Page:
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Posts Tagged ‘boys initiative’

There’s a soft spot in my heart for boys.  Not surprising considering that I’m mom to two sons and grandma to four grandsons.  This means I’ve been very attentive to the way America treats boys and men.  I do not exaggerate.  The culture is beating up on our boys.

Dr. James Dobson recognized it years ago.  It’s why he wrote Bringing Up Boys before he wrote his book on girls.  It’s why Christina Hoff Sommers wrote The War Against Boys.  But, the war on boys puts girls at greater risk, too.

“If just one sex wins, both sexes lose.”  These words were spoken at a recent event sponsored by the Boys Initiative in Washington.  The group believes that we need to start a national conversation aimed at improving the outcomes for American boys and men in school, work, health, and marriage.

“. . . [W]e have a national crisis, a national security issue, a state-of-emergency issue and a nation at risk,” stated Willie Iles, national director of government relations for Boy Scouts of America and board member of the Boys Initiative.  “If anybody cannot understand that, as we talk about investments and the return on those investments, which are our boys, then it is very clear we are going in the wrong direction.”

Cheryl Wetzstein, a columnist for The Washington Times, notes startling statistics.  “Compared to girls, boys are less educated and more medicated.  One in five men of prime working age is not working.  Men have a life expectancy five years shorter than women.  Male suicide rates start out equal to females, but steadily rise over the lifespan.

America is failing its sons.  Is this not shameful?

There is no time to wallow in despair.  There is work to be done.  It begins with respect and appreciation for boys and girls: equal, but different.  Let’s get over the foolishness that boys and girls are the same.  Each brings to society something good and necessary.  Rather than putting them into competition, let’s help them develop their complementary skills with confidence.    Let’s help them communicate and problem-solve, not in sexuality class, but by teaching skills for life and how to relate.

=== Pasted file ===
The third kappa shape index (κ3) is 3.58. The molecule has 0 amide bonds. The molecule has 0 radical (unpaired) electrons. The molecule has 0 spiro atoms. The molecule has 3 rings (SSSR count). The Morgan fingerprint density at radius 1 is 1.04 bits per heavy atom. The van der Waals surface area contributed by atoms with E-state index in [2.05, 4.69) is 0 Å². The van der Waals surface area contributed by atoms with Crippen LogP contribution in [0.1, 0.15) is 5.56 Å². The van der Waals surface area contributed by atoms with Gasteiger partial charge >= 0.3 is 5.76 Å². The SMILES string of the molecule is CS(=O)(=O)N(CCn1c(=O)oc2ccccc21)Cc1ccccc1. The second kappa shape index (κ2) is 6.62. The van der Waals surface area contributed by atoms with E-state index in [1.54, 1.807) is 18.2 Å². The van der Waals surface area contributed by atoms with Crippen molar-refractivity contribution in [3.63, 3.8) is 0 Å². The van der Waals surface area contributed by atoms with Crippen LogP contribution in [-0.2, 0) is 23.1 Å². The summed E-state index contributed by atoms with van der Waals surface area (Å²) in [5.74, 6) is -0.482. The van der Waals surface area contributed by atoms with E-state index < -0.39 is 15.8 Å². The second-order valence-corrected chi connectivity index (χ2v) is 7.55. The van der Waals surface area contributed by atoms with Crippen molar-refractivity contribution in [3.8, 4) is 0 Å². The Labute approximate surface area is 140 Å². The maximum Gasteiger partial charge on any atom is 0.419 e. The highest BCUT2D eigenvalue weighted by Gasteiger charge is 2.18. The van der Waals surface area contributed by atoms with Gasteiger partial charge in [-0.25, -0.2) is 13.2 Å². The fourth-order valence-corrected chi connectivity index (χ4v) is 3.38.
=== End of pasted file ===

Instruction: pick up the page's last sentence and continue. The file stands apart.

To my gender, specifically, I say: Let’s boycott women’s study classes at the university, stop laughing at “men are idiots” commercials, and walk away from conversations that put boys and men down.  As mothers of sons, let’s praise the faithfulness of husbands and, when they are unfaithful or uninvolved, point sons to the Perfect Man, Jesus Christ.  Let’s help our sons treat older women as mothers and younger women as sisters, in all purity.  Let’s explain why we value brave men who protect us from wolves at the door.

Let’s give our boys (and girls) the far-reaching benefits of marriage, home and family.  It is folly for our nation and suicide for our boys to set fire to traditional and real marriage.  A male father and female mother model roles vital to their son’s social survival.    Together, dads and moms help boys channel natural aggressiveness into someday providing for their own families.  For goodness sake, let’s help our boys think and give them work to do.

President Obama has launched a national Fatherhood and Mentoring Initiative.  I’ll be honest.  Our boys and men — and, therefore, we girls and women, too — would benefit far more from the mentoring of a caring Christian community.  A community of older men and women who pass on the wisdom of experience, the practice of self-control, and the promise of identity in Jesus Christ.  A community that says, “No thanks” to federal grants or incentives with strings attached.

This momma bear perseveres in defense of America’s sons.  I do this best by assisting those who make the greater difference in the lives of  boys becoming men.  They are the weathered warriors who grip the Sword of Truth.  They are the men who learned their lessons well.  Who fell on humbled knees, then rose to re-engage.  These older men are “sober minded, dignified, self-controlled, sound in faith, in love, and in steadfastness.”   I’ve seen these models of integrity.  I’ve heard their speech and witnessed behaviors that cannot be condemned,  rather put opponents to shame (Titus 2).

For seasoned and honorable men, I am grateful.  Under their tutelage, boys mature in wisdom.  Strength.  Service.

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